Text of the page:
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Know How To Protect Your Assets

Your assets are the things you own; they may be worth money or they may have only sentimental value. They may also include intangibles such as the rights to market a product. In our society, it is becoming increasingly important for you to protect your assets.  

Q:  Why should I worry about protecting my assets?
A: 
All of us have exposure to potential creditors who could take your assets to pay your debts. You may have exposure due to the assets you own. Perhaps you cannot shovel the sidewalk in front of your home and your neighbor slips and breaks a hip. Perhaps you own a rental property and the roof collapses.  

You may have exposure due to your employment. Perhaps you are a physician whose patient has a bad outcome and whose family believes you to be responsible. Perhaps you are an accountant who signed off on Enron’s books.  

You may have exposure from ordinary everyday acts. Perhaps you do not see that the traffic light has turned red and cause an accident. Perhaps you let go of your shopping cart to answer your cell phone and the cart rolls down the hill, hitting a baby stroller. 

Any one of the foregoing examples could result in you owing a substantial debt to a creditor.

Q:  How can I minimize risks to my assets?
A: 
There are a number of ways to manage and minimize the risks that your assets could be used to pay your debts. Placing income-producing property or assets into a corporation or other entity can protect your assets from being taken to pay debts arising from rental property or other assets. Further, you can get insurance to protect against the most significant risks. Auto and homeowner’s liability insurance can provide insurance up to a certain dollar limit for automobile accidents and home injuries, respectively. An umbrella policy can provide additional coverage for multiple risks, such as home, auto and other risks. Malpractice insurance can provide protection from workplace-related exposure.

Q:  What about risks insurance won’t cover?
A:
  Insurance policies do have limits in the types of claims covered and the amount of any claim. Also, insurance policies have deductibles for which you will be responsible. It is important to structure your assets to minimize exposure in the event the policy limits are exceeded or in case you are not insured for the particular risk. Ohio law allows people to protect assets from creditors. Creditors may not touch retirement plans such as pensions, 401k accounts, IRAs, and cash value in certain life insurance policies for which your dependents are beneficiaries and to the extent reasonably necessary for your support. It makes sense to fund these accounts as much as possible. States also typically provide protection for the family home. In some states, such as Florida and Texas, the value of the entire home is protected. In Ohio, only approximately $133,000 of home equity is protected. Within reason, you can protect assets by placing a non-exempt asset, such as cash, into an exempt asset, such as a retirement account or equity in your home.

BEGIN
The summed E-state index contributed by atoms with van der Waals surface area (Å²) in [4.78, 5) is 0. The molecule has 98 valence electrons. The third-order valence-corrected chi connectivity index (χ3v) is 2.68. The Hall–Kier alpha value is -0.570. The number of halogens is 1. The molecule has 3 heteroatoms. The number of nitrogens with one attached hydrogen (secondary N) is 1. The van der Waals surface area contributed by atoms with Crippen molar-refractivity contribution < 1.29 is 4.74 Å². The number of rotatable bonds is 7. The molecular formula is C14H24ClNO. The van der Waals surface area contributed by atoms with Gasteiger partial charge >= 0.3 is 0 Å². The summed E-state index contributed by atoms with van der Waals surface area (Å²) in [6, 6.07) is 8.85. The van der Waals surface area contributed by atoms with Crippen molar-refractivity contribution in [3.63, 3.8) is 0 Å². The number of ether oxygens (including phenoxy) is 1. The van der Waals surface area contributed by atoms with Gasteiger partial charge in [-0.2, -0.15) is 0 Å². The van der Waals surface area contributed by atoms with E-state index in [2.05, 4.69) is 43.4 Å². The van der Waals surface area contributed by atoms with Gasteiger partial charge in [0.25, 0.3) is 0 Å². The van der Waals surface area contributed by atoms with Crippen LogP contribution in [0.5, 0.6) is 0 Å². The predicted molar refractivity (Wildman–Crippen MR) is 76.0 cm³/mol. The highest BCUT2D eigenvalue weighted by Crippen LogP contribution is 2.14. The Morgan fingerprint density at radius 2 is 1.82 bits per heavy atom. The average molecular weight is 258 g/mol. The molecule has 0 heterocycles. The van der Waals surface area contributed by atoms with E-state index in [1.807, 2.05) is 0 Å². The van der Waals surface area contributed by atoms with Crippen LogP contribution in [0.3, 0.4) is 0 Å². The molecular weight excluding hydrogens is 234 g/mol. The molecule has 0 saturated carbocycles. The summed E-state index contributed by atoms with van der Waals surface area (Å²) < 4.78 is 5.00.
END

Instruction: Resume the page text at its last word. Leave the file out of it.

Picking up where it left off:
Q:  Can I protect my assets by putting them in trusts?
A: 
Putting some of your assets into trusts as gifts for children or others also may provide some protection from creditors. However, you must make these gifts far enough in advance so that a creditor cannot make a claim against these assets. For these assets to be safe, you typically must make such a gift before you know of, incur, or foresee a creditor’s claim. If you do transfer assets after you incur a debt, the length of time a creditor has to make a claim depends on the circumstances of the transfer.

Providing asset protection for your children or others is much simpler than protecting assets for yourself. You can leave the assets in a trust for them and name an independent trustee with the power to make discretionary distributions. Assuming the creation of the trust is not subject to attack by your creditors, your children’s creditors would not be able to touch the assets in the trust except in rare circumstances.

Additionally, Ohio has recently enacted th Ohio Legacy Trust Act. It is beyond the scope of this article to provide all the details of a legacy trust permitted under Ohio law. You should contact an estate planning professional to discuss whether a legacy trust is appropriate for you.

11/25/2013

This Law You Can Use consumer legal information column wa provided by the Ohio State Bar Association (OSBA). It was originally prepared by Akron attorney Richard W. Ashley and Canton attorney Anthony J. DeGirolamo. It was updated by Anthony J. DeGirolamo.

Articles appearing in this column are intended to provide broad, general information about the law. Before applying this information to a specific legal problem, readers are urged to seek advice from an attorney.

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